Gaming is a multibillion-dollar business, and it has remained largely white and largely male.

Five years after "Gamergate," little seems to have changed for minorities and women in the industry. Here are 6 stories of people trying to change that.

The outline of Davionne Gooden's new computer game may feel familiar: The main character must defeat villains to reach an ultimate goal.

But woven in are elements that set the game apart. The main character is stuck in a coma, and the villains are nightmares. Players confront issues of anxiety and depression. And, through an all-black cast, Gooden deliberately features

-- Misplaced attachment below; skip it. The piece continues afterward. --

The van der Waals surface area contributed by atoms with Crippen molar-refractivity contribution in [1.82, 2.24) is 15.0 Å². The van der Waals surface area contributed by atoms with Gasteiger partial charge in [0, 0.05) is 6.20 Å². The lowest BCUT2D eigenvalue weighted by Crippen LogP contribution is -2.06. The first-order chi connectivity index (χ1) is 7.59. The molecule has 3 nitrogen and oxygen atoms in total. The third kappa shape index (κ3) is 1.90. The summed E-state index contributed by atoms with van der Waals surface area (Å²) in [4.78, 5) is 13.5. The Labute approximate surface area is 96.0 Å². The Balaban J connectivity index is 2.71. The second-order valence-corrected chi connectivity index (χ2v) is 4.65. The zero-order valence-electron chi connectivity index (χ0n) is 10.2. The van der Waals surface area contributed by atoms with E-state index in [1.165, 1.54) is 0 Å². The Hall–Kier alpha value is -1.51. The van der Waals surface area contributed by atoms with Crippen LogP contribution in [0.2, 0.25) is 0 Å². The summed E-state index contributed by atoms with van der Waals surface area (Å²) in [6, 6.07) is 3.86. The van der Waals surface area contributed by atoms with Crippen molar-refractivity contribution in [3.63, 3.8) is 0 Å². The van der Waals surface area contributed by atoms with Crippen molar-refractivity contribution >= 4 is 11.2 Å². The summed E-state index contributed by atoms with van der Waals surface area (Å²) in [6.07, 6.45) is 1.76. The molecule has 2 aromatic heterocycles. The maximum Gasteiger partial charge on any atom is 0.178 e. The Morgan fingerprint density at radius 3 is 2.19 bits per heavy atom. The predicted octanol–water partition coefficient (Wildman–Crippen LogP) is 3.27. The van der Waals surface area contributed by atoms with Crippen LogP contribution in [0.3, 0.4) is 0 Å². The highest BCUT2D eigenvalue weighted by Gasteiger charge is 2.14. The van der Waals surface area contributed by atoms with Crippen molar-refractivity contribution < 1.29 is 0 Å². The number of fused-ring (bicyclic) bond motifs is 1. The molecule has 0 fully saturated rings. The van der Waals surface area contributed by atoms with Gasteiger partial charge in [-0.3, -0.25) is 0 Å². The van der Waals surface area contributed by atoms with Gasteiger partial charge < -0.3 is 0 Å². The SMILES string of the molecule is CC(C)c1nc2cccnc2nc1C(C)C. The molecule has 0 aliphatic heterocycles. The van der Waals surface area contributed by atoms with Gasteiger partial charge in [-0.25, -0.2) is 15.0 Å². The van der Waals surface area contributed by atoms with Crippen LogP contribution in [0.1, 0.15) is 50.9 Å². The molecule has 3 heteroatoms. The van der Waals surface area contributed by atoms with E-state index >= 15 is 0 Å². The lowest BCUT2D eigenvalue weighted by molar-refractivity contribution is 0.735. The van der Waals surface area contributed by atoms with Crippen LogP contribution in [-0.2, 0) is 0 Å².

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"You've got to take it one day, one year, one game at a time." — Davionne Gooden

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"I am just one or two steps removed from people who are like exploding in popularity in this very scary way." —Squinky

"I like that it's a way for me to express myself, and kind of take control of any situation that I've had in my life." —Emma Kidwell

"I want to show other people, similar to me, that they can create stuff like that – that there's a space for it." —Joyce Lin

"There's this culture that you're supposed to be good at gaming. For me, games are not about that." —Julian Cordero

"I saw there was a whole thing, a whole scene I never seen before." —Aziza Brown